SCC of EAC is yet another rare differential of EACC.[1],[4] Frequently, SCC arising in the adjacent regions may secondarily involve the canal rather than primary affliction of EAC. It is seen in elderly and presents with irregular erosion, but may be indistinguishable from EACC on imaging alone.[1] Further, early stages of neoplastic process may be difficult to distinguish from benign pathologies based on imaging [1] and hence, biopsy must be resorted to.[6]

Treatment of EACC depends on the extent of involvement. For smaller lesions localized to EAC, conservative management with frequent debridement is offered. For lesions beyond the EAC, surgery is the treatment of choice. Prognosis depends on the time when the lesion is detected. Higher rates of recurrence are seen in cases of larger lesions and bony erosions.

   Conclusion Top

A soft tissue lesion in the EAC with features of bone erosion on HRCT may suggest EACC. Other lesions of EAC with bone erosions, namely SCC and malignant otitis externa, may be distinguished on the basis of clinical features. Malignant otitis externa additionally shows extensive soft tissue lesion with post contrast enhancement. However, high signal on DWI clinches the diagnosis of EACC.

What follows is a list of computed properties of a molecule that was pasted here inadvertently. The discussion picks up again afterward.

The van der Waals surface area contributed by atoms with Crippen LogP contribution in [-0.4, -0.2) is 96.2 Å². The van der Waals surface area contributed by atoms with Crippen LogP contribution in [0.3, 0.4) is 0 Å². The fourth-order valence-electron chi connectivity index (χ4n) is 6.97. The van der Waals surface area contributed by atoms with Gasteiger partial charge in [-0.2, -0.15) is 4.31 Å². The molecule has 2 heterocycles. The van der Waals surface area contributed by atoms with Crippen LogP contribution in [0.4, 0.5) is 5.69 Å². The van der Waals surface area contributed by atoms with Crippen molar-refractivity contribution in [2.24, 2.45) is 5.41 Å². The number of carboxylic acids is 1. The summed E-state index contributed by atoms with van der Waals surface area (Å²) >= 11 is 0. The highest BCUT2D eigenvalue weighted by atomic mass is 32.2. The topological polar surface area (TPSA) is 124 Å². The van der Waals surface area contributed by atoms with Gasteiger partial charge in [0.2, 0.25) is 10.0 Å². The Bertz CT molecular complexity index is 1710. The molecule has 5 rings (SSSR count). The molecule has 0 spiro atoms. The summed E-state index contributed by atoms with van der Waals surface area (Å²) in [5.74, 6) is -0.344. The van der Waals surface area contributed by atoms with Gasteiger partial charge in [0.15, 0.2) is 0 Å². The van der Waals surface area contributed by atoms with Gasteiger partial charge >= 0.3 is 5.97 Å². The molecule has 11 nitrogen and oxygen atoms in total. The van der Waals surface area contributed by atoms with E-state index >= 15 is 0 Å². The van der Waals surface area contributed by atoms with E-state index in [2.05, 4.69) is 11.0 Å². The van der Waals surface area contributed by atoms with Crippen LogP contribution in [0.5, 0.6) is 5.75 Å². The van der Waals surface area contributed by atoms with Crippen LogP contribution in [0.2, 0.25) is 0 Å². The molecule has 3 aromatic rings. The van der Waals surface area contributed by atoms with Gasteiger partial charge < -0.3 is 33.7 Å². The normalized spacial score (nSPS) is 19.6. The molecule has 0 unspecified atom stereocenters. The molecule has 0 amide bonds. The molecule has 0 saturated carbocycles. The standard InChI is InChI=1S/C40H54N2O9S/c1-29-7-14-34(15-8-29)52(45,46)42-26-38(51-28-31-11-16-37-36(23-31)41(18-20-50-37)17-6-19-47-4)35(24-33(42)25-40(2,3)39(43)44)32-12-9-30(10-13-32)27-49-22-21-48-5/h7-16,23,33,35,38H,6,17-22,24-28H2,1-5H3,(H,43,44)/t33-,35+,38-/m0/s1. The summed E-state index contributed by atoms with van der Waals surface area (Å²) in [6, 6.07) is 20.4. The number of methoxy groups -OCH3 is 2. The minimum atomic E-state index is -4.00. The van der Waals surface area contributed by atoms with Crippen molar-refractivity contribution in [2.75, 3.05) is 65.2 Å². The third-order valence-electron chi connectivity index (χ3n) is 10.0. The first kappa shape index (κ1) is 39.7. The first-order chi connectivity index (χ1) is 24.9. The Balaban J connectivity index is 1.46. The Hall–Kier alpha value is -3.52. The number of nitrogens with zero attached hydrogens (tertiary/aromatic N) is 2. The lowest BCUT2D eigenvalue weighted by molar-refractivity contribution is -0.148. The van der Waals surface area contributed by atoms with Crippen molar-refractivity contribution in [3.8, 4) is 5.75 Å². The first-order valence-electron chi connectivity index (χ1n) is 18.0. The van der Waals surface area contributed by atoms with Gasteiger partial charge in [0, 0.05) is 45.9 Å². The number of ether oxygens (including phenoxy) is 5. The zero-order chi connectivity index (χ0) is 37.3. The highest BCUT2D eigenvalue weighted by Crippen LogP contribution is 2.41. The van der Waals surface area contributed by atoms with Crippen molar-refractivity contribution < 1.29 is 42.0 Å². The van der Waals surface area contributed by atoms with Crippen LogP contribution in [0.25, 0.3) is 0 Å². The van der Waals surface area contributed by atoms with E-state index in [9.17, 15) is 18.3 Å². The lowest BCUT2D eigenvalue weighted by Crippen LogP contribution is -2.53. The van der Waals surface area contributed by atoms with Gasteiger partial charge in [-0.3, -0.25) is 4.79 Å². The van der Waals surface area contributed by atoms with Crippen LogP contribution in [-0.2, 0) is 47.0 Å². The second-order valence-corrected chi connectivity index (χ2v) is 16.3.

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Conflicts of interest

There are no conflicts of interest.

   References Top

Heilbrun ME, Salzman KL, Glastonbury CM, Harnsberger HR, Kennedy RJ, Shelton C. External auditory canal cholesteatoma: Clinical and imaging spectrum. AJNR Am J Neuroradiol 2003;24:751-6.  Back to cited text no. 1
Baráth K, Huber AM, Stämpfli P, Varga Z, Kollias S. Neuroradiology of cholesteatomas. AJNR Am J Neuroradiol 2011;32:221-9.  Back to cited text no. 2
Shin SH, Shim JH, Lee HK. Classification of external auditory canal cholesteatoma by computed tomography. Clin Exp Otorhinolaryngol 2010;3:24-6.  Back to cited text no. 3
Bhagat S, Varshney S, Bist SS, Mishra S, Kabdwal N, Kumar R. Primary external auditory canal cholesteatoma presenting as cerebellar abscess. Indian J Otol 2013;19:88-91.  Back to cited text no. 4
  Medknow Journal  
Chatra PS. Lesions in the external auditory canal. Indian J Radiol Imaging 2011;21:274-8.  Back to cited text no. 5
[PUBMED]  Medknow Journal  
Chawla A, Ezhil Bosco JI, Lim TC, Shenoy JN, Krishnan V. Computed Tomography Features of External Auditory Canal Cholesteatoma: A Pictorial Review. Curr Probl Diagn Radiol 2015;44:511-6.  Back to cited text no. 6

Correspondence Address:
Dr. Yashant Aswani
Department of Radiology, TNMC and Nair Ch. Hospital, Mumbai - 400 008
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Source of Support: None, Conflict of Interest: None

DOI: 10.4103/0971-3026.184419